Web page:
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Baby Teether Chemicals: Study Finds Low Levels of BPA

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By    |   Thursday, 08 Dec 2016 10:15 AM

Baby teether chemicals could be harmful to infants, suggests a new study that found low levels of BPA in products designed to soothe infant gums as teeth come in, usually between three and seven months of age.

Teethers labeled “non-toxic” or “BPA-free” are usually a must buy for parents, but the new study – published in the Environmental Science and Technology journal – found that teethers could contain potentially harmful chemicals, according to CBS News.

U.S. regulators have banned “the use of the plastics chemical Bisphenol-A (BPA), parabens and antimicrobials” found in some baby products, including bottles and cups. These plastics can cause changes in a baby’s hormones, which could ultimately lead to health problems.

BPA has also been linked to “obesity, cancer and childhood anxiety and hyperactivity,” which prompted the introduction of two new chemicals, BPS and BPF, that experts believed would be better alternatives, Fox News noted.

Despite their belief, these chemicals didn’t pan out to be the right replacements for BPA.

“These alternatives [to BPA] are equally toxic, or in some cases, more toxic,” said Kannan Kurunthachalam, the author of the study and a research scientist at New York State Department of Health and the School of Public Health at the State University of New York at Albany, per Fox News.

Kannan told CBS News that he and his colleagues tested 59 teethers for 26 potential problematic chemicals, or “endocrine-disrupting chemicals,” which are known to throw off the body’s hormonal balance.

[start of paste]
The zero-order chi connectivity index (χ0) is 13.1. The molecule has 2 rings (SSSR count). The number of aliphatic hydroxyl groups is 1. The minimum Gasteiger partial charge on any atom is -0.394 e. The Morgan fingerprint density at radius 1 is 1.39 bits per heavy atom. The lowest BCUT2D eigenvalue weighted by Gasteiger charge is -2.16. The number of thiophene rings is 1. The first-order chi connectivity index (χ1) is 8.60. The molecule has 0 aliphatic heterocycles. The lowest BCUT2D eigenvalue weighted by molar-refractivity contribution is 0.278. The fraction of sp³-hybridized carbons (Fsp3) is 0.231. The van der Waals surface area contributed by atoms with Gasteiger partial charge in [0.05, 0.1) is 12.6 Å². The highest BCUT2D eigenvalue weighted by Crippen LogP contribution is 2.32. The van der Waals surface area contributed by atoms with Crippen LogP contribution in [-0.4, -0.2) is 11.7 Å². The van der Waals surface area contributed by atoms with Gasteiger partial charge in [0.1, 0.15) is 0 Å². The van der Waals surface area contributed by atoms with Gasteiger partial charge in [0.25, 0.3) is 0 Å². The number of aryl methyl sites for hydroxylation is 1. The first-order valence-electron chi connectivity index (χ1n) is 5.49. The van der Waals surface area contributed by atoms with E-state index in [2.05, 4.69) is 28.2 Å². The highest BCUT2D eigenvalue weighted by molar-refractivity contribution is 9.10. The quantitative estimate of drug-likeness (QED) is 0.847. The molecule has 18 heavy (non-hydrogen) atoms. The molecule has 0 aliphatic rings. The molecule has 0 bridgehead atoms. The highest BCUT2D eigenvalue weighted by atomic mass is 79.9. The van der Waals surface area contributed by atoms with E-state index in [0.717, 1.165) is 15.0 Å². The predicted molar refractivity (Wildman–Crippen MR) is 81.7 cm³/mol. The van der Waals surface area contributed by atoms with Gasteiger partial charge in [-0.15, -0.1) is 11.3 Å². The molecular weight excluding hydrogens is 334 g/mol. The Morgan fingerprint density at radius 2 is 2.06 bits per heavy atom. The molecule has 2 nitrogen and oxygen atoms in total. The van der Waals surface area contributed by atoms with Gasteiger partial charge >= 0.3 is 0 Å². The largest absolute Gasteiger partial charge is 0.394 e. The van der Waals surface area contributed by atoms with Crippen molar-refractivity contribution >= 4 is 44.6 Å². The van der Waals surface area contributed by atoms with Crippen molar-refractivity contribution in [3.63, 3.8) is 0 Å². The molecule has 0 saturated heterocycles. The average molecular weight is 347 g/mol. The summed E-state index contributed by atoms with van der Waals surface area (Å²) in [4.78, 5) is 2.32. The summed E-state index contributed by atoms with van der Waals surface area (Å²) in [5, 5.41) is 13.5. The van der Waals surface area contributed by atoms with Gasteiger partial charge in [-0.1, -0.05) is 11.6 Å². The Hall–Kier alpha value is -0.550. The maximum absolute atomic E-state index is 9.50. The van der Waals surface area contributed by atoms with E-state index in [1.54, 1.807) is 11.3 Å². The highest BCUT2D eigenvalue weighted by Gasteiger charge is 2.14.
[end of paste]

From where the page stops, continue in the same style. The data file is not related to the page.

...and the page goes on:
“We wanted to look at chemicals in baby teethers as one of the sources of exposure because now they come in different forms,” Kannan said. “The gel and water-filled teethers have some preservatives in them such as paraben, which can affect the endocrine system.”

“Early life stage exposure is serious,” Kannan said. “Exposure to toxic chemicals during infancy can have detrimental affects and alter stages in life. That’s the theory that’s out there.”

Kannan said he hopes the new findings will lead to stricter guidelines to protect babies from exposure to toxic chemicals not just teethers, but in all baby products.

“As a consumer myself with babies, I would love to buy products that are considered safe, without toxic chemicals.”

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Baby teether chemicals could be harmful to infants, suggests a new study that found low levels of BPA in products designed to soothe infant gums as teeth come in, usually between three and seven months of age.
baby, teether, chemicals, bpa, study
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2016-15-08
Thursday, 08 Dec 2016 10:15 AM
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